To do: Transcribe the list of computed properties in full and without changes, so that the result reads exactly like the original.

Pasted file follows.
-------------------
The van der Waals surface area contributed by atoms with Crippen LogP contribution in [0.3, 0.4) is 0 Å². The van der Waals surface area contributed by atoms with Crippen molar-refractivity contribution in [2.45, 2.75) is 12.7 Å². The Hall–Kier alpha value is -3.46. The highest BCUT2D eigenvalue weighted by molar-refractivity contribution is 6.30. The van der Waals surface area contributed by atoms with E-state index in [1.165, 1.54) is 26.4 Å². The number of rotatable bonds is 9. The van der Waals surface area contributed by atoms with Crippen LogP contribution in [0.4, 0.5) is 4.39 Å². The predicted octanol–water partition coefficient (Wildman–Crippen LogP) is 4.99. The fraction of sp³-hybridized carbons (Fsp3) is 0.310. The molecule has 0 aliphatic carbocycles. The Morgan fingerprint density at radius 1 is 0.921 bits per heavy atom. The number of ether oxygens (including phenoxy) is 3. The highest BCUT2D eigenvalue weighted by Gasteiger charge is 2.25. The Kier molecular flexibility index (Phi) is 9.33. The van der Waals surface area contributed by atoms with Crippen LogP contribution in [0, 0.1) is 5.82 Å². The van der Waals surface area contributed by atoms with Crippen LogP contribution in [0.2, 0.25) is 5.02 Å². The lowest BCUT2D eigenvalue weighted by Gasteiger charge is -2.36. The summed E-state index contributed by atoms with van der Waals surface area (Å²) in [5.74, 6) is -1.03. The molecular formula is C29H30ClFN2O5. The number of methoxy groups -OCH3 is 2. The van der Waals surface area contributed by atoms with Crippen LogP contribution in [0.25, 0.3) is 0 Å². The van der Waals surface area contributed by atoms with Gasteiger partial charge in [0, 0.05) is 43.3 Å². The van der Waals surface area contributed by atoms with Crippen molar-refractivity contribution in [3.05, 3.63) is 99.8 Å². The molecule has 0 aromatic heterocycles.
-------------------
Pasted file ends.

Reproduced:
The van der Waals surface area contributed by atoms with Crippen LogP contribution in [0.3, 0.4) is 0 Å². The van der Waals surface area contributed by atoms with Crippen molar-refractivity contribution in [2.45, 2.75) is 12.7 Å². The Hall–Kier alpha value is -3.46. The highest BCUT2D eigenvalue weighted by molar-refractivity contribution is 6.30. The van der Waals surface area contributed by atoms with E-state index in [1.165, 1.54) is 26.4 Å². The number of rotatable bonds is 9. The van der Waals surface area contributed by atoms with Crippen LogP contribution in [0.4, 0.5) is 4.39 Å². The predicted octanol–water partition coefficient (Wildman–Crippen LogP) is 4.99. The fraction of sp³-hybridized carbons (Fsp3) is 0.310. The molecule has 0 aliphatic carbocycles. The Morgan fingerprint density at radius 1 is 0.921 bits per heavy atom. The number of ether oxygens (including phenoxy) is 3. The highest BCUT2D eigenvalue weighted by Gasteiger charge is 2.25. The Kier molecular flexibility index (Phi) is 9.33. The van der Waals surface area contributed by atoms with Crippen LogP contribution in [0, 0.1) is 5.82 Å². The van der Waals surface area contributed by atoms with Crippen LogP contribution in [0.2, 0.25) is 5.02 Å². The lowest BCUT2D eigenvalue weighted by Gasteiger charge is -2.36. The summed E-state index contributed by atoms with van der Waals surface area (Å²) in [5.74, 6) is -1.03. The molecular formula is C29H30ClFN2O5. The number of methoxy groups -OCH3 is 2. The van der Waals surface area contributed by atoms with Crippen LogP contribution in [0.25, 0.3) is 0 Å². The van der Waals surface area contributed by atoms with Gasteiger partial charge in [0, 0.05) is 43.3 Å². The van der Waals surface area contributed by atoms with Crippen molar-refractivity contribution in [3.05, 3.63) is 99.8 Å². The molecule has 0 aromatic heterocycles.